07/18/14

Hannibal’s Generalship

Mommsen_p265

rome-2-total-war-carthage-parade-600x337

A life lived around military men had prepared Hannibal for his career. Like Alexander, he suffered the same privations that he asked his men to endure. “On campaign he shared the physical hardships of his men,” as Adrian Goldsworthy has it, “sleeping in the open wrapped only in a military cloak, and wearing the same clothes as the ordinary soldiers.” Thus, the first and most important characteristic of Hannibal’s leadership was his ability to raise and then maintain morale. This was extremely difficult at first, as much of his army was composed of Gauls who did not know him and tended to want quick payoffs. His early battles were fought primarily to impress the Gauls into joining his struggle against Rome. The men he brought from Spain knew his strengths and qualities, and the Gauls learned soon enough. By the time of Cannae, Hannibal had gained their loyalty and trust—a fact that became evident as they held the Carthaginian line and crushed the advancing Roman forces.

Maintaining morale among troops who were enjoying successive victories was one thing, however. It was far more difficult for Hannibal to maintain morale while campaigning around Italy for another dozen years after his grand strategy had failed. He had to hold his army together by mere force of will, as neither victory nor spoils would change the situation. Still, Hannibal managed to keep an army of ragtag mercenaries functioning. In his classic work The Great Captains, Theodore Dodge comments, “His troops had often neither pay nor clothing; rations were scant; their arms were far from good; they must have foreseen eventual disaster, as did Hannibal. And yet the tie between leader and men never ceased to hold.” Perhaps of greatest use to Carthage was that he kept Rome afraid. Even as the number and quality of his forces dwindled, no Roman general would fight Hannibal head-to-head. As Dodge notes, “Weak as he was, no Roman consul dared come within reach of his arm. His patience and constancy under these trials, and the dread his name inspired, show him up in far greater measure than any of his triumphs.”

Another significant aspect to Hannibal’s generalship was his use of maneuver. In his three major battles, he brought the Romans to ground he had chosen. Scipio chose the region near the Trebia River by establishing his camp, but Hannibal found and used the best ground in the neighborhood. The feigned retreat before that battle coupled with the hidden ambush force put the Roman troops at his mercy. The devastation of the countryside to lure Flaminius to Trasimene played on his opponents’ vanity. The Romans came to him at Cannae when he seized a local center of gravity, a supply dump. The deployment at Cannae to entice and surround the Roman infantry showed that a feigned retreat can take place even in a restricted environment.

Additionally, all three major victories involved elements of surprise. Though Hannibal was famous for his use of elephants, in fact elephants played a relatively minor role at the Trebia. The battle was won because Sempronius never considered Mago’s force hidden off the battlefield. Everything about the battle at Lake Trasimene, of course, was a surprise, it being one of the greatest ambushes in all of military history. And finally, the Carthaginian deployment, quality of infantry, and speed of cavalry all were unexpected at Cannae. In other more minor battles throughout his career, Hannibal showed himself again and again to be masterful when it came to using surprise to catch his enemies off guard. In one battle he duped Fabius’s troops with torches tied to bulls’ horns, and in another skirmish used broken terrain to hide a number of units that popped up all around Menucius’s troops outside Gerunium. No wonder Roman generals were afraid to attack him even years after Cannae.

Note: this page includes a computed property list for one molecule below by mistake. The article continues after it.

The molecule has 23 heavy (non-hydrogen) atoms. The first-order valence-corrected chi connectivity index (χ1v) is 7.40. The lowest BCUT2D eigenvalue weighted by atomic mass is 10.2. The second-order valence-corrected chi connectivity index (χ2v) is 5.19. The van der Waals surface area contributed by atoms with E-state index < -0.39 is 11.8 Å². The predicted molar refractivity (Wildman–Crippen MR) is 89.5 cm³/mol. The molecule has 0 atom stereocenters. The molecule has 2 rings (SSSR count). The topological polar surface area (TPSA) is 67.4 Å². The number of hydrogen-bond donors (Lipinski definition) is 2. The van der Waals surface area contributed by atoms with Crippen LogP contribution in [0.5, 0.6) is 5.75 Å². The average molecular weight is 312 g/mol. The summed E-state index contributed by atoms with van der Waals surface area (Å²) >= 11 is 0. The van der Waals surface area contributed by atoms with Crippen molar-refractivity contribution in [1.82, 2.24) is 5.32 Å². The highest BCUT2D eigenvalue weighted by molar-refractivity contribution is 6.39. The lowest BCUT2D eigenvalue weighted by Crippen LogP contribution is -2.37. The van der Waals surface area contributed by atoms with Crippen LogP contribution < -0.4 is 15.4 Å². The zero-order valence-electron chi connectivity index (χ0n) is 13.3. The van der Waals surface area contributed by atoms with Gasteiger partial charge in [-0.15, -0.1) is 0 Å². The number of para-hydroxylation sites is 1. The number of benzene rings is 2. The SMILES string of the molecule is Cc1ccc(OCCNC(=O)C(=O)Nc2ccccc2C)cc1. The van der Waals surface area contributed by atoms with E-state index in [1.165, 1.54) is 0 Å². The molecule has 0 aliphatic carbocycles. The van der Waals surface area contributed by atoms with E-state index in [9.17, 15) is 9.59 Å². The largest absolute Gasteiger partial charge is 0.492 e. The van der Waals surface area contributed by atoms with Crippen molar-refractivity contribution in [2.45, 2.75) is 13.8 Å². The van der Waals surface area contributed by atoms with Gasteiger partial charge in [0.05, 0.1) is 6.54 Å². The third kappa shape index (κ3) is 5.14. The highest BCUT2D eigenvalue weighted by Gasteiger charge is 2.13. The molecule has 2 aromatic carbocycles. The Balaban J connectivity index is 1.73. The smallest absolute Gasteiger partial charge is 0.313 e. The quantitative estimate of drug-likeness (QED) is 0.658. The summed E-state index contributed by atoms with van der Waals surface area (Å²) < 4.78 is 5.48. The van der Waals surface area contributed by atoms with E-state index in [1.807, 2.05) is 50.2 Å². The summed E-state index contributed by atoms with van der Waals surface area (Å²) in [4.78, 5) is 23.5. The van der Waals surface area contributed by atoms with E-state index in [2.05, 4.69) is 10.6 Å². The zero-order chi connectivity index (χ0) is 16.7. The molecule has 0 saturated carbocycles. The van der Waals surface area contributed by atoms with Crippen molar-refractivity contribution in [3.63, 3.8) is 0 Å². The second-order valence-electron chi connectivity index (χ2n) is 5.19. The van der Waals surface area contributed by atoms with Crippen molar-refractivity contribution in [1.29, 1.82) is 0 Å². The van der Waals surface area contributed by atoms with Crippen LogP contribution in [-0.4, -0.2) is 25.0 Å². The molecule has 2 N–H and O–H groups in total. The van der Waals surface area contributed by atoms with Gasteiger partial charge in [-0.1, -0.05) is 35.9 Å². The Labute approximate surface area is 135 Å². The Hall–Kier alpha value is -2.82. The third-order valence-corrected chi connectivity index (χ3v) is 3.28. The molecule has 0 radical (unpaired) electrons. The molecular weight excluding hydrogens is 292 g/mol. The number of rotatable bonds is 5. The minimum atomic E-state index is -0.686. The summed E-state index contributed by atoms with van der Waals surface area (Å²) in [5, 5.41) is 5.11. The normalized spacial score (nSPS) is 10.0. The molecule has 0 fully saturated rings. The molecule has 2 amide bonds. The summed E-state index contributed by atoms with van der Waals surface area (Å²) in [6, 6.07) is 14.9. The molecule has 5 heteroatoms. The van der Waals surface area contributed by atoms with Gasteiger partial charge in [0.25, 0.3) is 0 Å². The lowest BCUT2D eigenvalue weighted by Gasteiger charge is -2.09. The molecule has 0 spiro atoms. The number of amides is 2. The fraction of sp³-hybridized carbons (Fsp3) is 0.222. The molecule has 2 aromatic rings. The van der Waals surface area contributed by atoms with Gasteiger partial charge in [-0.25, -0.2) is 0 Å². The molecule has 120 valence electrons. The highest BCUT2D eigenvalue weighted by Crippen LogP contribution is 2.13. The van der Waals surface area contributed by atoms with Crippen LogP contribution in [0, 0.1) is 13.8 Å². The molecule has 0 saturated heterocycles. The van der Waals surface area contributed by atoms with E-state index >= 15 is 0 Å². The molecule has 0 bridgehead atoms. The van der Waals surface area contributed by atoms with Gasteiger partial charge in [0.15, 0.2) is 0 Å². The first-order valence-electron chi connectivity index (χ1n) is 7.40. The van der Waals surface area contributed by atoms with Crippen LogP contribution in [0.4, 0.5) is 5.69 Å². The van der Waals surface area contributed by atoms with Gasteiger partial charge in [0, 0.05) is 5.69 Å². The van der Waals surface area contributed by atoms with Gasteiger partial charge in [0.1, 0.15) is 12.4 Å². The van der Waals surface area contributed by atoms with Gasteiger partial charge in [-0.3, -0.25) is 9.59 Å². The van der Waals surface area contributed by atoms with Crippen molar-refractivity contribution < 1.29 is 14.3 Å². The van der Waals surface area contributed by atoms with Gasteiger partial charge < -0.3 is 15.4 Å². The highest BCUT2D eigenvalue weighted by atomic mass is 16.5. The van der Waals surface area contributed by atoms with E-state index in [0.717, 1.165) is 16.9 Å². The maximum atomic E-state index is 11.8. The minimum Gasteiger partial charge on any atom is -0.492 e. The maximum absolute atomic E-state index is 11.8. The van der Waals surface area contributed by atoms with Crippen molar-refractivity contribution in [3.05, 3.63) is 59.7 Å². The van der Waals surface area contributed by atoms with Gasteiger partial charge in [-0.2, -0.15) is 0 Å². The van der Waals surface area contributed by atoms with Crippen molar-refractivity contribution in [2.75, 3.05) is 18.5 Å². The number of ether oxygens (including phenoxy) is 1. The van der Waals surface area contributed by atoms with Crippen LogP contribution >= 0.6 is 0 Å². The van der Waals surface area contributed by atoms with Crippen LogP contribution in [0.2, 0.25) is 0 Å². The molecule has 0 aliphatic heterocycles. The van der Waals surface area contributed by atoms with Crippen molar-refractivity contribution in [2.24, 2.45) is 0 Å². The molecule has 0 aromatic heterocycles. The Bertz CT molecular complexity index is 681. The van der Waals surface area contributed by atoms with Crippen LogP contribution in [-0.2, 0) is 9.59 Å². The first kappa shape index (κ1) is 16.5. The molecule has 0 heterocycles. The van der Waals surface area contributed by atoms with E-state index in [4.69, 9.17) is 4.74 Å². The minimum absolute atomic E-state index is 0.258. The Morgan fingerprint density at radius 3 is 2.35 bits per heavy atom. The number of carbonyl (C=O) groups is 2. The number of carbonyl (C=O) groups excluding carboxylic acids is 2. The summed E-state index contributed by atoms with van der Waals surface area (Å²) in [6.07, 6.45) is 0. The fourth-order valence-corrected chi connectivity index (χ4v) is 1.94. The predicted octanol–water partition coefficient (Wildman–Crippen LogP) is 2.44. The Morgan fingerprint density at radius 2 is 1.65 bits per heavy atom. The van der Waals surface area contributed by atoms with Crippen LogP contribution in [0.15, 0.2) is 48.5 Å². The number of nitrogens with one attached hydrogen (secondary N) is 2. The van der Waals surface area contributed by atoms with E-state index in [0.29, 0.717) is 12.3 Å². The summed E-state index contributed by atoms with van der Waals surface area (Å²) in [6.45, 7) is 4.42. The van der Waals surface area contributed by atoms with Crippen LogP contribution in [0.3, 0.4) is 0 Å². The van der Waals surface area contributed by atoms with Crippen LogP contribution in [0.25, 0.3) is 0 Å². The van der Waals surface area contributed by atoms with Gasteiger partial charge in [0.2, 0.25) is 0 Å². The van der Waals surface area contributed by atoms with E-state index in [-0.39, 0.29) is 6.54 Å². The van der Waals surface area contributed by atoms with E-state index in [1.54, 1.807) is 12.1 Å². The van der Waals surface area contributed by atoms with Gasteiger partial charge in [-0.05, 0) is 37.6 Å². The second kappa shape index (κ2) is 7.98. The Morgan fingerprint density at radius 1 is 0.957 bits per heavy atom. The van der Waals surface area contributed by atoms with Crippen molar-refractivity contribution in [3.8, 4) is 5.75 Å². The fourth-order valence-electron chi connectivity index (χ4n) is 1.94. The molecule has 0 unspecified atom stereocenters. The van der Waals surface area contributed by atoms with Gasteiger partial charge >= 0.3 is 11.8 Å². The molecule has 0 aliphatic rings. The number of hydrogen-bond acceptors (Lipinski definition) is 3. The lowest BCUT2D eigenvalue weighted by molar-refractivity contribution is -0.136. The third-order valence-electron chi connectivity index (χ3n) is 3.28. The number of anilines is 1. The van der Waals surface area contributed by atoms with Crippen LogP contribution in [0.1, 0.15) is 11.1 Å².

Nonetheless, massive and humiliating defeats on the battlefield hurt but never completely broke Roman morale, and ultimately time was their key ally. Hannibal’s inability to conduct siege warfare saved Rome, and Fabian tactics kept the allies leery of embracing Hannibal’s crusade. He kept his army together for more than a decade and a half, but could not attract the local support he ultimately needed to overthrow Rome. Meanwhile, Carthage was being hurt in its extremities and finally threatened at home, which was ultimately what forced Hannibal to abandon Italy.

Warfare of the Time

When he rose to the leadership of Carthaginian Spain, Hannibal commanded a polyglot army with a variety of weapons, backgrounds, talents, and languages. Like his brother-in-law and father, he had not forced these people into service: they fought for pay and for their leader. They had followed Hamilcar and Hasdrubal and they followed Hannibal, not just because he was his father’s son but because he had earned their respect in combat. He seems to have been schooled in the military arts from a young age and had the environment from which to learn a variety of the tricks of the trade from the multiethnic mercenary forces and the Iberian tribes. The government in Carthage readily named him to succeed Hasdrubal.

The mercenary infantry troops from Africa were either Carthaginian or Libyan, and they began the Second Punic War closely resembling the traditional Greek hoplites. After campaigning in Italy, however, they soon began wearing captured Roman mail and using Roman weapons, primarily the short stabbing sword known as the gladius. They did not, however, use the Roman shield, probably to maintain quick identification in the midst of battle. The African cavalry forces were primarily from the Kingdom of Numidia, modern Algeria. They were excellent horsemen and reputedly rode without saddle or bridle, armed with shields and long javelins. The Spanish cavalry was heavier, used more for shock than scouting or harassment. Thus Hannibal’s Spanish cavalry accepted and delivered head-on charges; the Numidian light cavalry were used for harassment.